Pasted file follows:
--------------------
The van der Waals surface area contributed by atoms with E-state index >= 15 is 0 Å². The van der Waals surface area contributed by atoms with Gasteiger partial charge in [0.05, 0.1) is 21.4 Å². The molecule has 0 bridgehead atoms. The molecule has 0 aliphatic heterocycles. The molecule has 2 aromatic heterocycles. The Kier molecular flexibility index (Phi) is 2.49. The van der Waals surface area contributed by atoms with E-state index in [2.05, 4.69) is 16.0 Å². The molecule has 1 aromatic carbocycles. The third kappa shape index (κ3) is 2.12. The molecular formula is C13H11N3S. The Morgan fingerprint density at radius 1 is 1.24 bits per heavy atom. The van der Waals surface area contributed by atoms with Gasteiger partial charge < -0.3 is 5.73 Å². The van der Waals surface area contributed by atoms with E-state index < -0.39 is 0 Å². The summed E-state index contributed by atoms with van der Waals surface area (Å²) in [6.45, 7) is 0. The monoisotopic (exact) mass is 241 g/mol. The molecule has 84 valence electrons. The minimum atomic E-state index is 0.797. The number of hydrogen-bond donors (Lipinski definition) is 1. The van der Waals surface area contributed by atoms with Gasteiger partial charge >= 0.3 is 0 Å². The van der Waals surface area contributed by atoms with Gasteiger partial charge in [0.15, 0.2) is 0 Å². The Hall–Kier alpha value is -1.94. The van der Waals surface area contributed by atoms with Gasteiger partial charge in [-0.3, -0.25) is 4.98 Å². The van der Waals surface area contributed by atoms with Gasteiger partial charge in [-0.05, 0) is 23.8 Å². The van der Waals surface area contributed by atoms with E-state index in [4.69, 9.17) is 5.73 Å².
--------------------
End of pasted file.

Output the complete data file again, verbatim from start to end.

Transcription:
The van der Waals surface area contributed by atoms with E-state index >= 15 is 0 Å². The van der Waals surface area contributed by atoms with Gasteiger partial charge in [0.05, 0.1) is 21.4 Å². The molecule has 0 bridgehead atoms. The molecule has 0 aliphatic heterocycles. The molecule has 2 aromatic heterocycles. The Kier molecular flexibility index (Phi) is 2.49. The van der Waals surface area contributed by atoms with E-state index in [2.05, 4.69) is 16.0 Å². The molecule has 1 aromatic carbocycles. The third kappa shape index (κ3) is 2.12. The molecular formula is C13H11N3S. The Morgan fingerprint density at radius 1 is 1.24 bits per heavy atom. The van der Waals surface area contributed by atoms with Gasteiger partial charge < -0.3 is 5.73 Å². The van der Waals surface area contributed by atoms with E-state index < -0.39 is 0 Å². The summed E-state index contributed by atoms with van der Waals surface area (Å²) in [6.45, 7) is 0. The monoisotopic (exact) mass is 241 g/mol. The molecule has 84 valence electrons. The minimum atomic E-state index is 0.797. The number of hydrogen-bond donors (Lipinski definition) is 1. The van der Waals surface area contributed by atoms with Gasteiger partial charge >= 0.3 is 0 Å². The van der Waals surface area contributed by atoms with Gasteiger partial charge in [0.15, 0.2) is 0 Å². The Hall–Kier alpha value is -1.94. The van der Waals surface area contributed by atoms with Gasteiger partial charge in [-0.3, -0.25) is 4.98 Å². The van der Waals surface area contributed by atoms with Gasteiger partial charge in [-0.05, 0) is 23.8 Å². The van der Waals surface area contributed by atoms with E-state index in [4.69, 9.17) is 5.73 Å².